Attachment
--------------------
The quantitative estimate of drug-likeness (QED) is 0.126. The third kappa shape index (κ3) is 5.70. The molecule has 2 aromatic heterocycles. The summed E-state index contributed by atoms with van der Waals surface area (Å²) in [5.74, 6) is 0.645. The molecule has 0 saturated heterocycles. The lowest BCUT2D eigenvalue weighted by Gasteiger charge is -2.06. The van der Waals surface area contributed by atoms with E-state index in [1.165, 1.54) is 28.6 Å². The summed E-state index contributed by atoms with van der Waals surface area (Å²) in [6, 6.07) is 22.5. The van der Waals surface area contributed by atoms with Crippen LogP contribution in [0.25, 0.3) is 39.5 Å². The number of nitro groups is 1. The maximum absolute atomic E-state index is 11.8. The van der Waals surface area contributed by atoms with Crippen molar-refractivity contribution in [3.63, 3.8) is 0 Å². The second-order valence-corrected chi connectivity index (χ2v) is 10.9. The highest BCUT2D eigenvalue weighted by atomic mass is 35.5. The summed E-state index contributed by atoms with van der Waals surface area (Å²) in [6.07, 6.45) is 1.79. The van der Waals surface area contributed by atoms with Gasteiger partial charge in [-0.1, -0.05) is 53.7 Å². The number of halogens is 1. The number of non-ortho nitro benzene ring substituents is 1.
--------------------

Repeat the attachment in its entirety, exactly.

The quantitative estimate of drug-likeness (QED) is 0.126. The third kappa shape index (κ3) is 5.70. The molecule has 2 aromatic heterocycles. The summed E-state index contributed by atoms with van der Waals surface area (Å²) in [5.74, 6) is 0.645. The molecule has 0 saturated heterocycles. The lowest BCUT2D eigenvalue weighted by Gasteiger charge is -2.06. The van der Waals surface area contributed by atoms with E-state index in [1.165, 1.54) is 28.6 Å². The summed E-state index contributed by atoms with van der Waals surface area (Å²) in [6, 6.07) is 22.5. The van der Waals surface area contributed by atoms with Crippen LogP contribution in [0.25, 0.3) is 39.5 Å². The number of nitro groups is 1. The maximum absolute atomic E-state index is 11.8. The van der Waals surface area contributed by atoms with Crippen molar-refractivity contribution in [3.63, 3.8) is 0 Å². The second-order valence-corrected chi connectivity index (χ2v) is 10.9. The highest BCUT2D eigenvalue weighted by atomic mass is 35.5. The summed E-state index contributed by atoms with van der Waals surface area (Å²) in [6.07, 6.45) is 1.79. The van der Waals surface area contributed by atoms with Gasteiger partial charge in [-0.1, -0.05) is 53.7 Å². The number of halogens is 1. The number of non-ortho nitro benzene ring substituents is 1.